CBN Executive Order to Banks, the Implications on Bank Customers and Economy - Dr Kazeem Bello

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Dr Kazeem Bello is a policy analyst and economist of International repute. He gave his analysis on Nigerian-Canadian Business Forum on Wednesday.

Godwin Emefiele CBN Governor
Godwin Emefiele CBN Governor

Let me attempt to interpret or explain the Executive Order being ditched out to the Banks by the CBN Governor as one of the outcomes of the monthly MPC meeting. CRR is Cash Reserve Ratio. It is a symbiotic instrument or tool used by most Central Banks to help regulate and adjudicate the monetary policy platform to suit the Stakeholders in the Financial Markets. 

In fact, it is from the CBN that I am learning for the first time that such an EO can be issued directly to the Banks in other to adjust the CRR for certain economic purposes in the way it has been emphasized by the Governor with stern warnings and threats.  I will explain that in a minute. The Stakeholders that typically get affected by the movement of the CRR by Central Banks are the Banks, the Capital market operators, major cash platform financial institutions, and the Government.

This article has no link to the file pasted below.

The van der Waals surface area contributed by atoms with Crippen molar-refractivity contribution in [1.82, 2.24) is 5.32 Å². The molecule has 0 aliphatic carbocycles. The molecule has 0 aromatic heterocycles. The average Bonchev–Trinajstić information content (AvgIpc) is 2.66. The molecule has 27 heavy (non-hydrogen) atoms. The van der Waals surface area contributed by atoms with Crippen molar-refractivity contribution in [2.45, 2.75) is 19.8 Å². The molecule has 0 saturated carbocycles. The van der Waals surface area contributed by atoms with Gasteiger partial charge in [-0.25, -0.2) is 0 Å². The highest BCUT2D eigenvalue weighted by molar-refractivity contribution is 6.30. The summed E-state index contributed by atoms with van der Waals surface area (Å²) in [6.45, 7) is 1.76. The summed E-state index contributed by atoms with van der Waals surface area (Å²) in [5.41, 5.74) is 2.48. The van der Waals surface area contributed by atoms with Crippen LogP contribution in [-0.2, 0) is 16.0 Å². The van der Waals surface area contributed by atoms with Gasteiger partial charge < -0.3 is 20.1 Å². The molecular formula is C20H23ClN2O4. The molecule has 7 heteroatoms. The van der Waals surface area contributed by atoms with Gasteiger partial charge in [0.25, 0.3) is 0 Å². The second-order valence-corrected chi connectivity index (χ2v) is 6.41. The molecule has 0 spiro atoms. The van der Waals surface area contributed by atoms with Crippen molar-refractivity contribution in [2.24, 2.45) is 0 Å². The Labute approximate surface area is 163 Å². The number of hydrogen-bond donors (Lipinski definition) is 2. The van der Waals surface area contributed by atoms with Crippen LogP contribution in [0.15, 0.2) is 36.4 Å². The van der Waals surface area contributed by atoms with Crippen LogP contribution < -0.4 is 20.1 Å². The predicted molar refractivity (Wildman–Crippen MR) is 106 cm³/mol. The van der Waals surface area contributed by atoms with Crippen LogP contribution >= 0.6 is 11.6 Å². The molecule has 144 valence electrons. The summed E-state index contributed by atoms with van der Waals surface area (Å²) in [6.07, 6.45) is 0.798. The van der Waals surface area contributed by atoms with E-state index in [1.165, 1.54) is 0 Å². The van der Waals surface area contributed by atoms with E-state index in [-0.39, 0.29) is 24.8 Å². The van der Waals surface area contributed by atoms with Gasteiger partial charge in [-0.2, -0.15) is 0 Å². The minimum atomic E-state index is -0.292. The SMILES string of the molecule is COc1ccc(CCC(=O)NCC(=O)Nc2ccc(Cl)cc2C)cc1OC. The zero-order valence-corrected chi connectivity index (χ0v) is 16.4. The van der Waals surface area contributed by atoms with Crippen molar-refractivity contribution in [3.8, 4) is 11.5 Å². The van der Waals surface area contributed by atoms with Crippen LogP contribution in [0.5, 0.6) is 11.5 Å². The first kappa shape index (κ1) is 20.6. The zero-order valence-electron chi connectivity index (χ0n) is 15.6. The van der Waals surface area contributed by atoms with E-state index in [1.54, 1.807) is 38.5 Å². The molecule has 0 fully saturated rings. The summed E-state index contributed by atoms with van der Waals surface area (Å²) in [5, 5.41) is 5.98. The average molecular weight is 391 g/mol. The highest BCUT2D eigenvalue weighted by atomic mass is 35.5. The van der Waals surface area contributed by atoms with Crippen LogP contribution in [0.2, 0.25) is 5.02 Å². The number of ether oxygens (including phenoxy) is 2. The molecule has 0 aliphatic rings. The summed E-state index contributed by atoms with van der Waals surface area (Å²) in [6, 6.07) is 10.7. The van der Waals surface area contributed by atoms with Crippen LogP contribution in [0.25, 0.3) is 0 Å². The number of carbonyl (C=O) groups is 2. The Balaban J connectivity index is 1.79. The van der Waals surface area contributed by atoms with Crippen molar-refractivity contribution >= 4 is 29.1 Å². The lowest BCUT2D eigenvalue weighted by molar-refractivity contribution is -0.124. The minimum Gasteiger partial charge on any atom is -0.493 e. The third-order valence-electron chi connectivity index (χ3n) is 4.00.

What the CBN does from time to time or periodically is to tune the CRR based on the financial circumstances of the economy or essentially to assist any of the Stakeholders listed above to get a cushion or relief or palliative that is inhibiting their financial strength. It is a big monetary policy instrument used by Central Banks. It is one such instrument classified by Experts as a a standby financial instrument to finetune the dictate and direction of the Central Bank's monetary policy or the Government.